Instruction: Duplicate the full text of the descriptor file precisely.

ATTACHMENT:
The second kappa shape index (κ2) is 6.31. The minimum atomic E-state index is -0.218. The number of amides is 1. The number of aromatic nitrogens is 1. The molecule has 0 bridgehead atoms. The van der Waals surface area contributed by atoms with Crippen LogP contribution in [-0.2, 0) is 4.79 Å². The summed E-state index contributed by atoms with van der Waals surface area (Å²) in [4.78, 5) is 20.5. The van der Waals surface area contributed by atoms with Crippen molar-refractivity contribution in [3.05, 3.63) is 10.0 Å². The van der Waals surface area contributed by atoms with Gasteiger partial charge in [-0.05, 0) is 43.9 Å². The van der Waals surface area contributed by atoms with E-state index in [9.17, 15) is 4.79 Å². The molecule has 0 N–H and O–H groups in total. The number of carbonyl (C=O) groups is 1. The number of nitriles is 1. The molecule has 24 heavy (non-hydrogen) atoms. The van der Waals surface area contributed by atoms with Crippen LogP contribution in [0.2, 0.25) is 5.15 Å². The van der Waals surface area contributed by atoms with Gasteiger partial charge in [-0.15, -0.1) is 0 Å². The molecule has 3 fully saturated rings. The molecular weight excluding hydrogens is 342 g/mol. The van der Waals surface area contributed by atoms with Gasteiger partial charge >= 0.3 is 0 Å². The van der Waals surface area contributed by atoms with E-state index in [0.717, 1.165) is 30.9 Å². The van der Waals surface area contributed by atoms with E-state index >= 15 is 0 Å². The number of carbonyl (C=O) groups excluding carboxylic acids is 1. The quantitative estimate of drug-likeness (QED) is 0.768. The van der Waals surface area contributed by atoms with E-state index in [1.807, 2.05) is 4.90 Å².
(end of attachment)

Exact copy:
The second kappa shape index (κ2) is 6.31. The minimum atomic E-state index is -0.218. The number of amides is 1. The number of aromatic nitrogens is 1. The molecule has 0 bridgehead atoms. The van der Waals surface area contributed by atoms with Crippen LogP contribution in [-0.2, 0) is 4.79 Å². The summed E-state index contributed by atoms with van der Waals surface area (Å²) in [4.78, 5) is 20.5. The van der Waals surface area contributed by atoms with Crippen molar-refractivity contribution in [3.05, 3.63) is 10.0 Å². The van der Waals surface area contributed by atoms with Gasteiger partial charge in [-0.05, 0) is 43.9 Å². The van der Waals surface area contributed by atoms with E-state index in [9.17, 15) is 4.79 Å². The molecule has 0 N–H and O–H groups in total. The number of carbonyl (C=O) groups is 1. The number of nitriles is 1. The molecule has 24 heavy (non-hydrogen) atoms. The van der Waals surface area contributed by atoms with Crippen LogP contribution in [0.2, 0.25) is 5.15 Å². The van der Waals surface area contributed by atoms with Gasteiger partial charge in [-0.15, -0.1) is 0 Å². The molecule has 3 fully saturated rings. The molecular weight excluding hydrogens is 342 g/mol. The van der Waals surface area contributed by atoms with Gasteiger partial charge >= 0.3 is 0 Å². The van der Waals surface area contributed by atoms with E-state index in [0.717, 1.165) is 30.9 Å². The van der Waals surface area contributed by atoms with E-state index >= 15 is 0 Å². The number of carbonyl (C=O) groups excluding carboxylic acids is 1. The quantitative estimate of drug-likeness (QED) is 0.768. The van der Waals surface area contributed by atoms with E-state index in [1.807, 2.05) is 4.90 Å².